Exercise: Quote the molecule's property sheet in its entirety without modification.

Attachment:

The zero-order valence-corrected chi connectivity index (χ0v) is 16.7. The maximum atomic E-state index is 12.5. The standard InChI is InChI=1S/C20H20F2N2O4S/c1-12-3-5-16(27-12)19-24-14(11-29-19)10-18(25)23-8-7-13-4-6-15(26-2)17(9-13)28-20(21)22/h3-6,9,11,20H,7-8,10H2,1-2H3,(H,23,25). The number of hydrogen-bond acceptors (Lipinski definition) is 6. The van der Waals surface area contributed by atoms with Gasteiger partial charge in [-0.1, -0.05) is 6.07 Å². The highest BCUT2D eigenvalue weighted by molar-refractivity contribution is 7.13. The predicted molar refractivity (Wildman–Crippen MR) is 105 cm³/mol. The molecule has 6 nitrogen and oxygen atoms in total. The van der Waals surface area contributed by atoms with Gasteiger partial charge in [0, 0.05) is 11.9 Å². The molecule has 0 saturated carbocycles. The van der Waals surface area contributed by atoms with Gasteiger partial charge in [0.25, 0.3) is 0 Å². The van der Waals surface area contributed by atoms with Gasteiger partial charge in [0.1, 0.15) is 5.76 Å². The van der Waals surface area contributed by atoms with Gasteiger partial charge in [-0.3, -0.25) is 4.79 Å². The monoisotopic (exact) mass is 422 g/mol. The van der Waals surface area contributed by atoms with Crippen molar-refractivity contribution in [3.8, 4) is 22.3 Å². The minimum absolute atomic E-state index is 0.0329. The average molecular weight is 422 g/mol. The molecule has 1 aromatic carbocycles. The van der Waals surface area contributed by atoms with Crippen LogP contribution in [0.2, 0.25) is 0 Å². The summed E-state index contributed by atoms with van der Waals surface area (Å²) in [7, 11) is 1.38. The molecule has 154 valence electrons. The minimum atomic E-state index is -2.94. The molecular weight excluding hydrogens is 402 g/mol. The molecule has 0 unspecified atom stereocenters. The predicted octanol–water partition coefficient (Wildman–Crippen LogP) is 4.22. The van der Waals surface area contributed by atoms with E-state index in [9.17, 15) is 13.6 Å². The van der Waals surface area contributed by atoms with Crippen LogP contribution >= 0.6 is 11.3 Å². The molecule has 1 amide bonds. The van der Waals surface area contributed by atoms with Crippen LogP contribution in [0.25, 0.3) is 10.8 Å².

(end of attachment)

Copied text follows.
The zero-order valence-corrected chi connectivity index (χ0v) is 16.7. The maximum atomic E-state index is 12.5. The standard InChI is InChI=1S/C20H20F2N2O4S/c1-12-3-5-16(27-12)19-24-14(11-29-19)10-18(25)23-8-7-13-4-6-15(26-2)17(9-13)28-20(21)22/h3-6,9,11,20H,7-8,10H2,1-2H3,(H,23,25). The number of hydrogen-bond acceptors (Lipinski definition) is 6. The van der Waals surface area contributed by atoms with Gasteiger partial charge in [-0.1, -0.05) is 6.07 Å². The highest BCUT2D eigenvalue weighted by molar-refractivity contribution is 7.13. The predicted molar refractivity (Wildman–Crippen MR) is 105 cm³/mol. The molecule has 6 nitrogen and oxygen atoms in total. The van der Waals surface area contributed by atoms with Gasteiger partial charge in [0, 0.05) is 11.9 Å². The molecule has 0 saturated carbocycles. The van der Waals surface area contributed by atoms with Gasteiger partial charge in [0.25, 0.3) is 0 Å². The van der Waals surface area contributed by atoms with Gasteiger partial charge in [0.1, 0.15) is 5.76 Å². The van der Waals surface area contributed by atoms with Gasteiger partial charge in [-0.3, -0.25) is 4.79 Å². The monoisotopic (exact) mass is 422 g/mol. The van der Waals surface area contributed by atoms with Crippen molar-refractivity contribution in [3.8, 4) is 22.3 Å². The minimum absolute atomic E-state index is 0.0329. The average molecular weight is 422 g/mol. The molecule has 1 aromatic carbocycles. The van der Waals surface area contributed by atoms with Crippen LogP contribution in [0.2, 0.25) is 0 Å². The summed E-state index contributed by atoms with van der Waals surface area (Å²) in [7, 11) is 1.38. The molecule has 154 valence electrons. The minimum atomic E-state index is -2.94. The molecular weight excluding hydrogens is 402 g/mol. The molecule has 0 unspecified atom stereocenters. The predicted octanol–water partition coefficient (Wildman–Crippen LogP) is 4.22. The van der Waals surface area contributed by atoms with E-state index in [9.17, 15) is 13.6 Å². The van der Waals surface area contributed by atoms with Crippen LogP contribution >= 0.6 is 11.3 Å². The molecule has 1 amide bonds. The van der Waals surface area contributed by atoms with Crippen LogP contribution in [0.25, 0.3) is 10.8 Å².